Thursday, April 19, 2007

Test your web application with Selenium

Thanks to Skills Matter I attended a Selenium session tonight. Selenium is a tool for automated web testing. The session was led by Erik Doernenburg. He's a ThoughtWorker, so I knew the presentation was going to be good quality. Not only did he present what Selenium is, but he also presented many good techniques for using it with your project.
Some of my notes below:
  • All important browsers are supported
  • All important languages are supported
    • He used Java at the talk
  • SeleniumIDE is the tool for recording tests
    • It's not necessary to use it, you can write tests in your favourite language
    • SeleniumIDE is only for Firefox
  • You need to start the Selenium server in order to run tests
  • Many methods available:
    • createCookie
    • dragdrop
    • fireEvent
    • assertTitle
  • There is a concept of locators
    • It means the way to locate your DOM elements
    • name, id, identifier
    • document.forms['myForm'].myDropDown
    • XPath
    • link text
    • css selectors, css = a[href="#id3"]
  • Selenium server sets the proxy in your browser, so your browser asks the server for everything
  • It's bad for performance testing
  • Good for testing multiple browsers
  • There was some great advice, which I think applies for all kinds of functional tests
    • "Test what you want to test"
    • Which means, if you have already tested creating users in a functional way, you don't need to test it functionally again
    • So, you can actually use your production code to change the state and then functionally test what you're actually testing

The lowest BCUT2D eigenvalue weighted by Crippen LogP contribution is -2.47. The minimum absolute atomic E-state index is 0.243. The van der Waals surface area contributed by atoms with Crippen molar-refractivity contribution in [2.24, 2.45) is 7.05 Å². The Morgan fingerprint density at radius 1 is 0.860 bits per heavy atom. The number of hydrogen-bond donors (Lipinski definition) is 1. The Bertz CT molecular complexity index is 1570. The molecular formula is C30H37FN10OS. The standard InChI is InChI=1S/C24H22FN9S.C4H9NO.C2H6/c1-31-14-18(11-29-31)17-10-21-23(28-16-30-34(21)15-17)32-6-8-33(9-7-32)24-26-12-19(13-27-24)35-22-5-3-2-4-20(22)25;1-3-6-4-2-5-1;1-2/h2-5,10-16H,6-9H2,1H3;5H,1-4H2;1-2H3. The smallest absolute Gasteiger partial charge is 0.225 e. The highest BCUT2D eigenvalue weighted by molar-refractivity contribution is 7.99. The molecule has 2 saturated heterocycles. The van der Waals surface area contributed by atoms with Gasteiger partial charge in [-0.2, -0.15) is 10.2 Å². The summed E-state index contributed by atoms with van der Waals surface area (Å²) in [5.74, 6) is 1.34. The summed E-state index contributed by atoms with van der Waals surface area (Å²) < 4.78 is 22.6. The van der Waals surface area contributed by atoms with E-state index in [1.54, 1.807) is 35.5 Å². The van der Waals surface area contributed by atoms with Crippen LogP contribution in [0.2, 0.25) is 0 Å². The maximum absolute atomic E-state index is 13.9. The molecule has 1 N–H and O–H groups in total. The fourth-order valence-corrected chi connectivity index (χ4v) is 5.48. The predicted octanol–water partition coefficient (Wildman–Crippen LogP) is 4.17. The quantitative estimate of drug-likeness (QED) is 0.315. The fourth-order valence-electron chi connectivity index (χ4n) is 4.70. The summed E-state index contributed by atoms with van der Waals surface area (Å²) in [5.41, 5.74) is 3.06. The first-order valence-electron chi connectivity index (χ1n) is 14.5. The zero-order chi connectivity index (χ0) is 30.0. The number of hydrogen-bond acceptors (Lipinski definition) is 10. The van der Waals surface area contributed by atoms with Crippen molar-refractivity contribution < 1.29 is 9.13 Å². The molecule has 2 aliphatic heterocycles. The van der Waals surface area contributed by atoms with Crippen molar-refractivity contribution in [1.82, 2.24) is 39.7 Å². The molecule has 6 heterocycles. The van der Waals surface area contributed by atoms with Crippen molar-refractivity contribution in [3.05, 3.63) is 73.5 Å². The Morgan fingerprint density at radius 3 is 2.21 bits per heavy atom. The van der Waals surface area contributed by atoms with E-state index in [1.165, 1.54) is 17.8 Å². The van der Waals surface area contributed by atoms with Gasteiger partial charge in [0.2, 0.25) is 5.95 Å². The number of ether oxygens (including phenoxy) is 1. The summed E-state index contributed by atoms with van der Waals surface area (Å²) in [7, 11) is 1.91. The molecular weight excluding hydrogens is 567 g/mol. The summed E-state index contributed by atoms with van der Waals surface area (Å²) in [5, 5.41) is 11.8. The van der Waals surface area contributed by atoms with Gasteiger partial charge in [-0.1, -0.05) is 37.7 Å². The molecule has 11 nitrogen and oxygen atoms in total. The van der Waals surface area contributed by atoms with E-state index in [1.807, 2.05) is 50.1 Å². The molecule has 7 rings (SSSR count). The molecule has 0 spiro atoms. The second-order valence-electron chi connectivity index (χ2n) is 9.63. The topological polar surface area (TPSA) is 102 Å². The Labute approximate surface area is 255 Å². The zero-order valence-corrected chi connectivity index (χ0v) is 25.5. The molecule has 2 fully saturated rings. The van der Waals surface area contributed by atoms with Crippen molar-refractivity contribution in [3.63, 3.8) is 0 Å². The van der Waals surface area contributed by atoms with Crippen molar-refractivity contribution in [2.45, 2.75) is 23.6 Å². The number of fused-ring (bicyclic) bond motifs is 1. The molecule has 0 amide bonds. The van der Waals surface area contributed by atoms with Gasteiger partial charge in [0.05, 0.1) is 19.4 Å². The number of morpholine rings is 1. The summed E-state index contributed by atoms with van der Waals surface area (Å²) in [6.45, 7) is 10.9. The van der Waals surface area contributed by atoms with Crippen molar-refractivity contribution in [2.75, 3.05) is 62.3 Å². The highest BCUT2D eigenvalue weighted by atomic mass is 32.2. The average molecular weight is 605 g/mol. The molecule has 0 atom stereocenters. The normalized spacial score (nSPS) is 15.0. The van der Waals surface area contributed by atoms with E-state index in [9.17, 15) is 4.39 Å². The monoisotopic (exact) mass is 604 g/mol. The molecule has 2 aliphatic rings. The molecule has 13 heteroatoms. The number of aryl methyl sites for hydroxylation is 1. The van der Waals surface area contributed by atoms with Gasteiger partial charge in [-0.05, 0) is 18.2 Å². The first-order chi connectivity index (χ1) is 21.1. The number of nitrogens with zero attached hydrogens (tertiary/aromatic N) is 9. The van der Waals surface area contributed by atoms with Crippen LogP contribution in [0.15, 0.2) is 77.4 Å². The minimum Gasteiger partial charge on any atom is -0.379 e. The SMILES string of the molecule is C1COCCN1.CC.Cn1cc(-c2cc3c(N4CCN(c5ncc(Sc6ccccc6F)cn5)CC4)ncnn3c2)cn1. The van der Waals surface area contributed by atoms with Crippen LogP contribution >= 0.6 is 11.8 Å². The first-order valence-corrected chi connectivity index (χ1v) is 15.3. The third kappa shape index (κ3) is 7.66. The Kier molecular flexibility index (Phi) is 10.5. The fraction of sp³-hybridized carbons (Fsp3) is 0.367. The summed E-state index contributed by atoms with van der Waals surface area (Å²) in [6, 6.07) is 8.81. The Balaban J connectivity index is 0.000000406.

• Saves time
    • Makes your tests less fragile
    • Cool!
  • It's a good pattern to have classes for all of your pages
    • WelcomePage
    • DailyViewPage
  • And one class for your test
    • AddItemToBasket
    • CreateUser
  • Your test classes will then use your page classes
    • welcomePage = WelcomePage()
    • welcomePage.setDailyView()
  • There are other ways of functionally testing your web application
    • HttpUnit which asks your web server, not the browser
    • Use a Presentation pattern
      • have only thin presentation layer
      • test only your "event handlers" methods
  • It's common practice for QA people to create Selenium scenarios
  • You can start your TDD session with a failing Selenium test


LuizGeron said...
This comment has been removed by the author.
LuizGeron said...

Selenium is pretty cool, but has some problems too. Despite some alternative ways of running it, selenium doesn't really support testing applications that use multiple domains (like in my case, one specific for authentication) or mixing http and https urls in the same testing session.

Tartley said...

I've used it for testing performance with no problems. But the web application I was testing was taking up to 2 minutes to return a page when I started, so perhaps the problems Erik referred to are simply due to the jitter in timings produced by the selenium overhead, which might affect faster pages?

I tried to use it for load testing as well, by firing off several sessions simultaneously from the command line, but I never got that to work. I suspect the outgoing simulteneous http connections from a single Windows machine are throttled to about 4.

poulwiel said...

"Which means, if you have already tested creating users in a functional way, you don't need to test it functionally again" - what do You mean by that? Is it related only to rails?
As i understand it, i should not test things i have tested in unit tests, for example accurate tax amount on invoice.

Andrzej Krzywda said...

Hi Poulwiel,

The idea isn't Rails-only.
If you want to test that a user is able to create new bills you don't need to use Selenium to log in as this user. You probably have already tested that in another functional test. Instead, you can prepare the state (a user already logged in) using your internal object structure.

For me, the main goal of a functional test is to simulate a user's behavior. I always try to have 100% unit test coverage, which means I'll probably have some duplication in my functional and unit tests.